Last week, reports surfaced that Lisa Vanderpump’s “famed” Beverly Hills restaurant Villa Blanca was closing. Some say it was “Mediterranean-inspired,” although who could really know for sure, considering it wasn’t known for its food. Instead, it served as a reality television soundstage for nearly a decade, with the trappings of a functioning restaurant peppered about. The food, from experience, was dismal, the decor stuffy and pristine in the way you might imagine a banquet hall in a strip mall might look. Now it’s gone, possibly forever. Rest in pieces!
When Tamara Tattles reported that Vanderpump had closed Villa Blanca, my instinct was to react. Instead, I decided to hold back and take the weekend to sort out my thoughts. Well, the weekend is over, and with it, so is my self-imposed embargo. I’ll keep it simple: Like Vanderpump’s namesake reality show Vanderpump Rules, Villa Blanca was beginning to show its age.
When I first stepped inside there last summer, I was struck by the monochromic decor. It almost forced me to don some sunglasses, even when seated far from any window, because the starch-white table cloths and chairs and interior finishes nearly made it impossible to see the cluttered menu. The cocktail I was served could best be described as “fruity,” and I had the feeling while indoors that I was participating in a Disneyland attraction with strangers with whom I did not sign up to do so. Around me, people frenetically snapped pictures of passing waiters, hoping they might get the first glimpse at a future Vanderpump Rules cast member. From time to time, the occasional Beverly Hills layabout, bedecked in statement necklaces and white jeans, would wander in. Sometimes they’d order. Sometimes they wouldn’t.
Looking back, my impressions of the restaurant mirror how I felt watching the most reason season of Vanderpump Rules. Both seemed out of place. Villa Blanca because it’s decor hasn’t been updated for almost as long as I’ve been alive, probably, and Vanderpump Rules because the culture of reality television is swiftly moving on without Vanderpump’s dysfunctional waitstaff in tow. It would seem Vanderpump herself, to some agree, can sense this. In their report, Tamara Tattles noted that Vanderpump and husband Ken Todd have been trying to get out of their lease “for years.” A spy for the outlet was also told by nearby eateries and establishments that the famed restauranteurs has allegedly received government relief because of coronavirus, and still called it “quits.”
In her separate restaurant crawl back in 2015, former Jezebel writer Kara Brown noted the Disneyland parallel:
Beverly Hills truly is a parody of itself. It feels like you’re walking through downtown Disney except Mickey Mouse is dispensing fillers and charges you $25 for a basic manicure. When the wind blows, you can smell self-hatred masked by the fumes of expensive cars. All of this is to say that Villa Blanca fits in perfectly.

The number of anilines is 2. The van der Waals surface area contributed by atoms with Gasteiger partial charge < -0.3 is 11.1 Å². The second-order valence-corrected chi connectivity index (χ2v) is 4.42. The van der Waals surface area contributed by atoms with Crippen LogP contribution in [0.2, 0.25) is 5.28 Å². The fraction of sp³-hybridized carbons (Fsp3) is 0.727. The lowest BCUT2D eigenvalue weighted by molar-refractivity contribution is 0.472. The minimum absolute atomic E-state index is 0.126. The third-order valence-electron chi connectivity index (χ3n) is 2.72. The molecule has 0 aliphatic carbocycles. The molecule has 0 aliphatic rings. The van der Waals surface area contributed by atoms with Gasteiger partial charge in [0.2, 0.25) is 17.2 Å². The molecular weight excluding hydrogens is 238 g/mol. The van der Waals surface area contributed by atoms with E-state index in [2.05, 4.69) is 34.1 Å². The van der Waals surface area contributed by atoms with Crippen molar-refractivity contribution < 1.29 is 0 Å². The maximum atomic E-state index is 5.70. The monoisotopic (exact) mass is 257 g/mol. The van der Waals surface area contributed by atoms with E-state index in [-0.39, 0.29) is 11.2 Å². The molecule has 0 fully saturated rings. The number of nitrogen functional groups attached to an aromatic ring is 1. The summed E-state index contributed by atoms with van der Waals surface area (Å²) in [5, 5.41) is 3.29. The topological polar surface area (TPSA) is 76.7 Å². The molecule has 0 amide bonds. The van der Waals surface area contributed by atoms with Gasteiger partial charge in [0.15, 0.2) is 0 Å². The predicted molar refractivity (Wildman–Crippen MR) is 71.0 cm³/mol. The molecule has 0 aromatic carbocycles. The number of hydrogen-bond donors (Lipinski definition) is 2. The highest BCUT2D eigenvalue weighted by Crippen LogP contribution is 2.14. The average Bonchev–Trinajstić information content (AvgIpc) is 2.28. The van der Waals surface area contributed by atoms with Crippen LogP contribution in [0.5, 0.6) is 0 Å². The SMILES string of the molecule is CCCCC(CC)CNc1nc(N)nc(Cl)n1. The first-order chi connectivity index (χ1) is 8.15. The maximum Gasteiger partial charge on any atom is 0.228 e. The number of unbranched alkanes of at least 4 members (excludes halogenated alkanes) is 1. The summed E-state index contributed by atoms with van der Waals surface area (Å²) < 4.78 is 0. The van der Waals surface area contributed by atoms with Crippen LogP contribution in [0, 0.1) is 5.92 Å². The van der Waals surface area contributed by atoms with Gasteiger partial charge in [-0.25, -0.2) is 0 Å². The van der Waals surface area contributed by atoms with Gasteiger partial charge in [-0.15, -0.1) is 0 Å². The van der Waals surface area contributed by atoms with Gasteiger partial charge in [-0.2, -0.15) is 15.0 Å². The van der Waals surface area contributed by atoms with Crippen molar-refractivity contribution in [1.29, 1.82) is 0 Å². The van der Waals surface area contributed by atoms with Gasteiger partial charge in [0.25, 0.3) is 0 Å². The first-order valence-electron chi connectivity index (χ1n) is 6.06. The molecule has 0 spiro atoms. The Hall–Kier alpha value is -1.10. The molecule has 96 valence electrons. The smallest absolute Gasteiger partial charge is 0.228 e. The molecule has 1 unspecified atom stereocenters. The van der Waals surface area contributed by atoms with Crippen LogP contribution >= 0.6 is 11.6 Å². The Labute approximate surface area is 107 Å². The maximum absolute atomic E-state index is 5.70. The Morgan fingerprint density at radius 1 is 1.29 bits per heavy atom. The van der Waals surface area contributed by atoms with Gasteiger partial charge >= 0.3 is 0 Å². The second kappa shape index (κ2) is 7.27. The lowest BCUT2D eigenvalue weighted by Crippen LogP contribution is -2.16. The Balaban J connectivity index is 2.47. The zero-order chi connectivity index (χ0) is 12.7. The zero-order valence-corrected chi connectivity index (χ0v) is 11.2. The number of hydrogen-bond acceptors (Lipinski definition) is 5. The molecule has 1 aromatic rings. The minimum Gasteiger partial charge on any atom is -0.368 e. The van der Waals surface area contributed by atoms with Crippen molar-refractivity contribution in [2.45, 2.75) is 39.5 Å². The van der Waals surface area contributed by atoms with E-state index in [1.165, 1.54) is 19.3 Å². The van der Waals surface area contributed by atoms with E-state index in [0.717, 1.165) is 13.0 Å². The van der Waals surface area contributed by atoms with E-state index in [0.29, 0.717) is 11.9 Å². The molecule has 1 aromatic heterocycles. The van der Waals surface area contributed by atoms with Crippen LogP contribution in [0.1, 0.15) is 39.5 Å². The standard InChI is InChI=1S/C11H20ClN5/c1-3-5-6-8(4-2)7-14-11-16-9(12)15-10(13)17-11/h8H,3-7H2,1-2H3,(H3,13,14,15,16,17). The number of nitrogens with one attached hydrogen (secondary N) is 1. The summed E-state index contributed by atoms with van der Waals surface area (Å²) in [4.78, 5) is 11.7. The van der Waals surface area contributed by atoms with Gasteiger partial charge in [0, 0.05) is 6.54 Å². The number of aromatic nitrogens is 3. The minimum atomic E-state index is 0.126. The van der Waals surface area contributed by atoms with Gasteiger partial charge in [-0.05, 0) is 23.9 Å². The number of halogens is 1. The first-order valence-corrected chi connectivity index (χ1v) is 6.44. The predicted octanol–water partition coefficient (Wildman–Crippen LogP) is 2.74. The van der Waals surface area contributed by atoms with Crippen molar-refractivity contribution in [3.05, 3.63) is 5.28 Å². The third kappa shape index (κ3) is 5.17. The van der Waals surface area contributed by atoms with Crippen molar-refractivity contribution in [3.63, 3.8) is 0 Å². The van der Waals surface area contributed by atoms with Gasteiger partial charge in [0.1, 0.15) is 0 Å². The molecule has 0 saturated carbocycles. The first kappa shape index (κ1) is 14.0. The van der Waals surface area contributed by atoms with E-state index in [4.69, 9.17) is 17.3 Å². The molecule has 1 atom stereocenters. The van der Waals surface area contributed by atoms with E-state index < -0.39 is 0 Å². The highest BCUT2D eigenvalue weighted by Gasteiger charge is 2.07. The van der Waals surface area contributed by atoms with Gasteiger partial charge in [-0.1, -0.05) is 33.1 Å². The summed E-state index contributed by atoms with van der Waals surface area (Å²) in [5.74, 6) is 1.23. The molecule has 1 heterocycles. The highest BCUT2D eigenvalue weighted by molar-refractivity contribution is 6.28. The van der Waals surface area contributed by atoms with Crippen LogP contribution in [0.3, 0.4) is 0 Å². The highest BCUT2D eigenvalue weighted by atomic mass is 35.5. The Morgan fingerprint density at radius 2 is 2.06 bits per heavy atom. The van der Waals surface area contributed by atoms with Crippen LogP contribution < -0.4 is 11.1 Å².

Like Brown’s observation that Villa Blanca fitted in “perfectly” to Beverly Hills, Lisa Vanderpump also slotted nicely into Bravo’s crown jewel, The Real Housewives of Beverly Hills. For a time, at least. Until she was dethroned by her own machinations—something about Radar Online and some adopted dogs—and left to rot in the fetid remains of Vanderpump Rules. Among her cast of Peter Pan wannabes and former waitresses with failed lifestyle blogs, many of whom have since been fired for extreme racism, Vanderpump fit in perfectly. Like her spray-tanned minions, who infested the halls of Villa Blanca and her other establishments, like SUR and Pump, Vanderpump refused to accept the passing of time. In the most recent season, it’s clear she still thinks of herself as the queen of reality TV, although her restaurants are empty of actual patrons, and various other shows like 90 Day Fiancé and Selling Sunset and Love Is Blind have come along to rob her of everything she owns. Perhaps, Villa Blanca will be her wakeup call.
Sitting in Villa Blanca last June, I had the sense that the restaurant was beyond saving. I even left myself a voice note: “There is literally nothing this place could do to not look hideous.” Rude, probably, but I was two “fruity” drinks in. Looking back, with a more sober gaze, I feel the same way. Even in an extended conversation with my colleague Clover Hope, neither her nor I could envision a future where Vanderpump Rules might redeem itself, and finally be watchable again. There’s also no chance that Vanderpump will ever crawl her way back to Real Housewives of Beverly Hills, but certainly, not while former frenemy, Kyle Richards, is prancing around in Vanderpump’s ill-fitting crown.
For now, one thing is certain: Villa Blanca is closed, probably for good! Good riddance, and good luck on all your future goat cheese ball centric menus, Lisa Vanderpump.